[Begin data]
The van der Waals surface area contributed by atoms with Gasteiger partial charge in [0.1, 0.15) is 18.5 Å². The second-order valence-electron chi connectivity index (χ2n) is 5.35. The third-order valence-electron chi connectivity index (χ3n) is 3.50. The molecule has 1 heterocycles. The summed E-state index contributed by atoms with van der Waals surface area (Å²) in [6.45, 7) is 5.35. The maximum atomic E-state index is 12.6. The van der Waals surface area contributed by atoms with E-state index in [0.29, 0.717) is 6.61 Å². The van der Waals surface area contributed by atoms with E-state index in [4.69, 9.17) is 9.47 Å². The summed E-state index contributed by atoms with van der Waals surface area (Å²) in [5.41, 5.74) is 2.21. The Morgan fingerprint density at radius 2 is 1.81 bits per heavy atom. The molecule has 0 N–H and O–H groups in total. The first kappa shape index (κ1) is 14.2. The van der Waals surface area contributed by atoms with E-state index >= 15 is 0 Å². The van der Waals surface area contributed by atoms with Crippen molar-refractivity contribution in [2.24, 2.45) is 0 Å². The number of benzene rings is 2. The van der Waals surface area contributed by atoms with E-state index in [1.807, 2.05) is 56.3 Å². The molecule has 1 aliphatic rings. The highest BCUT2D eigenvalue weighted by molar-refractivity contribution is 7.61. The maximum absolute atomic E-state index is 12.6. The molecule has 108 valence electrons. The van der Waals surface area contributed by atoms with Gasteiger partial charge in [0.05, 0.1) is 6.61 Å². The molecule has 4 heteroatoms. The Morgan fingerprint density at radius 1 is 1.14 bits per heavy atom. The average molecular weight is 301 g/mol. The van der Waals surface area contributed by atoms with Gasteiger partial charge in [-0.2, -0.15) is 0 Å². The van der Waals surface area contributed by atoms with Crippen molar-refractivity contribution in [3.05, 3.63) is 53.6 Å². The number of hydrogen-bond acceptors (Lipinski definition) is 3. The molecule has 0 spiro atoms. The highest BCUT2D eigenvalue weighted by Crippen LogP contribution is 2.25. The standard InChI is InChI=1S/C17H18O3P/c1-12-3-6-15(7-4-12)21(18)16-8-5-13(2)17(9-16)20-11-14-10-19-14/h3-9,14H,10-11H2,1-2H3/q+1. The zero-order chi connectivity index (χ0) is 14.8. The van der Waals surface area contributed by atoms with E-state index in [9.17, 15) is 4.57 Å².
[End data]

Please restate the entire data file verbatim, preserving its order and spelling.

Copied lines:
The van der Waals surface area contributed by atoms with Gasteiger partial charge in [0.1, 0.15) is 18.5 Å². The second-order valence-electron chi connectivity index (χ2n) is 5.35. The third-order valence-electron chi connectivity index (χ3n) is 3.50. The molecule has 1 heterocycles. The summed E-state index contributed by atoms with van der Waals surface area (Å²) in [6.45, 7) is 5.35. The maximum atomic E-state index is 12.6. The van der Waals surface area contributed by atoms with E-state index in [0.29, 0.717) is 6.61 Å². The van der Waals surface area contributed by atoms with E-state index in [4.69, 9.17) is 9.47 Å². The summed E-state index contributed by atoms with van der Waals surface area (Å²) in [5.41, 5.74) is 2.21. The Morgan fingerprint density at radius 2 is 1.81 bits per heavy atom. The molecule has 0 N–H and O–H groups in total. The first kappa shape index (κ1) is 14.2. The van der Waals surface area contributed by atoms with E-state index >= 15 is 0 Å². The van der Waals surface area contributed by atoms with Crippen molar-refractivity contribution in [2.24, 2.45) is 0 Å². The number of benzene rings is 2. The van der Waals surface area contributed by atoms with E-state index in [1.807, 2.05) is 56.3 Å². The molecule has 1 aliphatic rings. The highest BCUT2D eigenvalue weighted by molar-refractivity contribution is 7.61. The maximum absolute atomic E-state index is 12.6. The molecule has 108 valence electrons. The van der Waals surface area contributed by atoms with Gasteiger partial charge in [0.05, 0.1) is 6.61 Å². The molecule has 4 heteroatoms. The Morgan fingerprint density at radius 1 is 1.14 bits per heavy atom. The average molecular weight is 301 g/mol. The van der Waals surface area contributed by atoms with Gasteiger partial charge in [-0.2, -0.15) is 0 Å². The van der Waals surface area contributed by atoms with Crippen molar-refractivity contribution in [3.05, 3.63) is 53.6 Å². The number of hydrogen-bond acceptors (Lipinski definition) is 3. The molecule has 0 spiro atoms. The highest BCUT2D eigenvalue weighted by Crippen LogP contribution is 2.25. The standard InChI is InChI=1S/C17H18O3P/c1-12-3-6-15(7-4-12)21(18)16-8-5-13(2)17(9-16)20-11-14-10-19-14/h3-9,14H,10-11H2,1-2H3/q+1. The zero-order chi connectivity index (χ0) is 14.8. The van der Waals surface area contributed by atoms with E-state index in [9.17, 15) is 4.57 Å².